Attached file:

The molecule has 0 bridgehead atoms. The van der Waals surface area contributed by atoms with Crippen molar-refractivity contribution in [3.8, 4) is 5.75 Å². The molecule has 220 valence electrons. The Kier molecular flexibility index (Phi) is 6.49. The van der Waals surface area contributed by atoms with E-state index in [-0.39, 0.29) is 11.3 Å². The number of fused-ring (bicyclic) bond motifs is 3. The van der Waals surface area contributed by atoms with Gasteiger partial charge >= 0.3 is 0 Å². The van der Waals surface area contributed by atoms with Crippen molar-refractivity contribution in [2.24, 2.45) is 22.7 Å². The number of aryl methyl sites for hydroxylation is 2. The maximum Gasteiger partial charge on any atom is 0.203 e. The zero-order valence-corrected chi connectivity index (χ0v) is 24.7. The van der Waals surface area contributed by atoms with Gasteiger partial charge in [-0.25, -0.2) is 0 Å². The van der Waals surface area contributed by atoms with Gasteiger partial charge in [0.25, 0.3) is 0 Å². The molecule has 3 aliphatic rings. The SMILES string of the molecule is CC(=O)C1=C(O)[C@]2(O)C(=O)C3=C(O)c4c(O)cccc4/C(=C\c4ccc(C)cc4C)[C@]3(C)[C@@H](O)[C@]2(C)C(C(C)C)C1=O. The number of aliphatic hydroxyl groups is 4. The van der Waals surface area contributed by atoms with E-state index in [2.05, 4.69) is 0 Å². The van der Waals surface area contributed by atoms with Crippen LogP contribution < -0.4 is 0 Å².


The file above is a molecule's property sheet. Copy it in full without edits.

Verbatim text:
The molecule has 0 bridgehead atoms. The van der Waals surface area contributed by atoms with Crippen molar-refractivity contribution in [3.8, 4) is 5.75 Å². The molecule has 220 valence electrons. The Kier molecular flexibility index (Phi) is 6.49. The van der Waals surface area contributed by atoms with E-state index in [-0.39, 0.29) is 11.3 Å². The number of fused-ring (bicyclic) bond motifs is 3. The van der Waals surface area contributed by atoms with Gasteiger partial charge >= 0.3 is 0 Å². The van der Waals surface area contributed by atoms with Crippen molar-refractivity contribution in [2.24, 2.45) is 22.7 Å². The number of aryl methyl sites for hydroxylation is 2. The maximum Gasteiger partial charge on any atom is 0.203 e. The zero-order valence-corrected chi connectivity index (χ0v) is 24.7. The van der Waals surface area contributed by atoms with Gasteiger partial charge in [-0.25, -0.2) is 0 Å². The van der Waals surface area contributed by atoms with Gasteiger partial charge in [0.25, 0.3) is 0 Å². The molecule has 3 aliphatic rings. The SMILES string of the molecule is CC(=O)C1=C(O)[C@]2(O)C(=O)C3=C(O)c4c(O)cccc4/C(=C\c4ccc(C)cc4C)[C@]3(C)[C@@H](O)[C@]2(C)C(C(C)C)C1=O. The number of aliphatic hydroxyl groups is 4. The van der Waals surface area contributed by atoms with E-state index in [2.05, 4.69) is 0 Å². The van der Waals surface area contributed by atoms with Crippen LogP contribution < -0.4 is 0 Å².